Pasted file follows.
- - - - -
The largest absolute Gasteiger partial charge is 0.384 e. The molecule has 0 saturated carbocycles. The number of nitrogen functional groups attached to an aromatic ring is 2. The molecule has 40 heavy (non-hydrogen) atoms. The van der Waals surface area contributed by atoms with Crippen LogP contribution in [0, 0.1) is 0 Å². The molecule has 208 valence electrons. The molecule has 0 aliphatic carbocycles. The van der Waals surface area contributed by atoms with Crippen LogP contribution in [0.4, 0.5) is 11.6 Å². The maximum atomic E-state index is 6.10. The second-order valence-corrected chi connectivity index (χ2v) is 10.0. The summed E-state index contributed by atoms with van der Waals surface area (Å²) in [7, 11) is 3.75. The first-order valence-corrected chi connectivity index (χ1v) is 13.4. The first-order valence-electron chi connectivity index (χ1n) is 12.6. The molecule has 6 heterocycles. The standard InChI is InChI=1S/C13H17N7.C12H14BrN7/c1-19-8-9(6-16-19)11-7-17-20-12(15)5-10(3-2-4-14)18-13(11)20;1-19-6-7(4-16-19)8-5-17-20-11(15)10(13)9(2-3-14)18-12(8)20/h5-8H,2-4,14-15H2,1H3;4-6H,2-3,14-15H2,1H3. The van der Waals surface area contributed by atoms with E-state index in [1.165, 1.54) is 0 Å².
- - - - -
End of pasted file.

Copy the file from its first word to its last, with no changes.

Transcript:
The largest absolute Gasteiger partial charge is 0.384 e. The molecule has 0 saturated carbocycles. The number of nitrogen functional groups attached to an aromatic ring is 2. The molecule has 40 heavy (non-hydrogen) atoms. The van der Waals surface area contributed by atoms with Crippen LogP contribution in [0, 0.1) is 0 Å². The molecule has 208 valence electrons. The molecule has 0 aliphatic carbocycles. The van der Waals surface area contributed by atoms with Crippen LogP contribution in [0.4, 0.5) is 11.6 Å². The maximum atomic E-state index is 6.10. The second-order valence-corrected chi connectivity index (χ2v) is 10.0. The summed E-state index contributed by atoms with van der Waals surface area (Å²) in [7, 11) is 3.75. The first-order valence-corrected chi connectivity index (χ1v) is 13.4. The first-order valence-electron chi connectivity index (χ1n) is 12.6. The molecule has 6 heterocycles. The standard InChI is InChI=1S/C13H17N7.C12H14BrN7/c1-19-8-9(6-16-19)11-7-17-20-12(15)5-10(3-2-4-14)18-13(11)20;1-19-6-7(4-16-19)8-5-17-20-11(15)10(13)9(2-3-14)18-12(8)20/h5-8H,2-4,14-15H2,1H3;4-6H,2-3,14-15H2,1H3. The van der Waals surface area contributed by atoms with E-state index in [1.165, 1.54) is 0 Å².